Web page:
~ On October 13, 1920, four women from Ward 18 in Boston lined up together to register to vote. This was a momentous occasion for the city, as it marked the first time women were able to exercise their right to vote after the passage of the 19th Amendment. The Mary Eliza Project is now transcribing these valuable handwritten records into an easily searchable and sortable dataset.

The Ward 18 registers document women's names, addresses, places of birth and occupations. In some cases, additional information about their naturalization process is also included. The majority of the women who registered to vote in Ward 18 were born in the United States, but there was also a thriving Eastern European community living in the area. Many of these women were part of Ward 18's Jewish community centered in Grove Hall.

One such woman was Bessie Schlosberg who registered on October 13th. Her family's 1920 census record recorded their first language as Yiddish, confirming that they were Jewish. Bessie gave her birthplace as "Vilna" which likely refers to Vilnius (Vilna, Wilna, Wilno), Lithuania which was part of the Russian Empire from 1795 until the 1910s. It is possible that Bessie and her family moved to their home on Clarkson Street at least in part to be close to other members of the Lithuanian Jewish community and likely worshipped at Congregation Adath Jeshurin on Blue Hill Avenue only a 20 minute walk away from their home on Clarkson Street.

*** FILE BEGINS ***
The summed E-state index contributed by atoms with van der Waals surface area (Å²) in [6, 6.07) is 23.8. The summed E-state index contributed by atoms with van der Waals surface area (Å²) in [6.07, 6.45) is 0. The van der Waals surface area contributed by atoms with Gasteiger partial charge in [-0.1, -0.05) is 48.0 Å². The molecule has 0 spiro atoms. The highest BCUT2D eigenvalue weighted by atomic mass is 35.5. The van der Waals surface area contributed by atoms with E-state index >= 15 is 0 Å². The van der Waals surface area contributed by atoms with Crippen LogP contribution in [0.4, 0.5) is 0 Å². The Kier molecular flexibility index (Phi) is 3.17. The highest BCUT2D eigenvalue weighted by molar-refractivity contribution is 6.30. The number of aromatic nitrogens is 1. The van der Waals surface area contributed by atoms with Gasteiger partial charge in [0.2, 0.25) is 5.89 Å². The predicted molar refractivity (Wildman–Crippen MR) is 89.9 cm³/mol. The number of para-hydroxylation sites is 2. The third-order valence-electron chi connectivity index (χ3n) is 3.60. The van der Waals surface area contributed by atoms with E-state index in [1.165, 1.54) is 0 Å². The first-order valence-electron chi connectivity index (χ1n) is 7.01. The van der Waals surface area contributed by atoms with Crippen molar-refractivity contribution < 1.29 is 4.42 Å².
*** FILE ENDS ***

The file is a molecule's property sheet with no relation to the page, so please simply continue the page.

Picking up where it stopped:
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The occupations listed by women in Ward 18 are varied and include housewives and housekeepers, stenographers and clerks, bookbinders, factory workers, department store saleswomen, dressmakers, dental assistants, nurses, librarians, teachers telephone operators and supervisors among others. Over 30 women from Ward 18 were employed by the New England Telephone and Telegraph Company; most of them listed themselves as operators but a few were clerks managers and supervisors. There were also several women working in bookbinding with occupations such as proofreaders typesetters and compositors listed on the register.

The Mary Eliza Project hopes that this new addition to their dataset will help uncover many stories waiting to be told about these remarkable women who registered to vote in 1920!

Filed Under: Government, City

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